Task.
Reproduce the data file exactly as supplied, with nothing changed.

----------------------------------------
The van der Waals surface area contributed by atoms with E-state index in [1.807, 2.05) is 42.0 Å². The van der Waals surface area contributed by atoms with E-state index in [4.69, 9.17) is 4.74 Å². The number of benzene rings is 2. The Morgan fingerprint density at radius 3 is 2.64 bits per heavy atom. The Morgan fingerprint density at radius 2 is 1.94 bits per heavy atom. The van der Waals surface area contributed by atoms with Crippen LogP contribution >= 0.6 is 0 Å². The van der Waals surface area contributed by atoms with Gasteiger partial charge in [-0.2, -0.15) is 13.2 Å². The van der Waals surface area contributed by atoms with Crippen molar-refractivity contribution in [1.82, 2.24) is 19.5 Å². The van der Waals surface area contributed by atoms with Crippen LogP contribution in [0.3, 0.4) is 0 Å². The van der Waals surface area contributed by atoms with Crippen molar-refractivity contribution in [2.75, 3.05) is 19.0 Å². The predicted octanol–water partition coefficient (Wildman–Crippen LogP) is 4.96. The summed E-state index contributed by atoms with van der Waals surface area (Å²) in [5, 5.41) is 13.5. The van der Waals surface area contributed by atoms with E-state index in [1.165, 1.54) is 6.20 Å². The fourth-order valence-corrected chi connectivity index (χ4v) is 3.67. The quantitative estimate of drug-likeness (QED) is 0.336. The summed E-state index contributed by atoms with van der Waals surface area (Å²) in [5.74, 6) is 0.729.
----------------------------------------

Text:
The van der Waals surface area contributed by atoms with E-state index in [1.807, 2.05) is 42.0 Å². The van der Waals surface area contributed by atoms with E-state index in [4.69, 9.17) is 4.74 Å². The number of benzene rings is 2. The Morgan fingerprint density at radius 3 is 2.64 bits per heavy atom. The Morgan fingerprint density at radius 2 is 1.94 bits per heavy atom. The van der Waals surface area contributed by atoms with Crippen LogP contribution >= 0.6 is 0 Å². The van der Waals surface area contributed by atoms with Gasteiger partial charge in [-0.2, -0.15) is 13.2 Å². The van der Waals surface area contributed by atoms with Crippen molar-refractivity contribution in [1.82, 2.24) is 19.5 Å². The van der Waals surface area contributed by atoms with Crippen LogP contribution in [0.3, 0.4) is 0 Å². The van der Waals surface area contributed by atoms with Crippen molar-refractivity contribution in [2.75, 3.05) is 19.0 Å². The predicted octanol–water partition coefficient (Wildman–Crippen LogP) is 4.96. The summed E-state index contributed by atoms with van der Waals surface area (Å²) in [5, 5.41) is 13.5. The van der Waals surface area contributed by atoms with E-state index in [1.165, 1.54) is 6.20 Å². The fourth-order valence-corrected chi connectivity index (χ4v) is 3.67. The quantitative estimate of drug-likeness (QED) is 0.336. The summed E-state index contributed by atoms with van der Waals surface area (Å²) in [5.74, 6) is 0.729.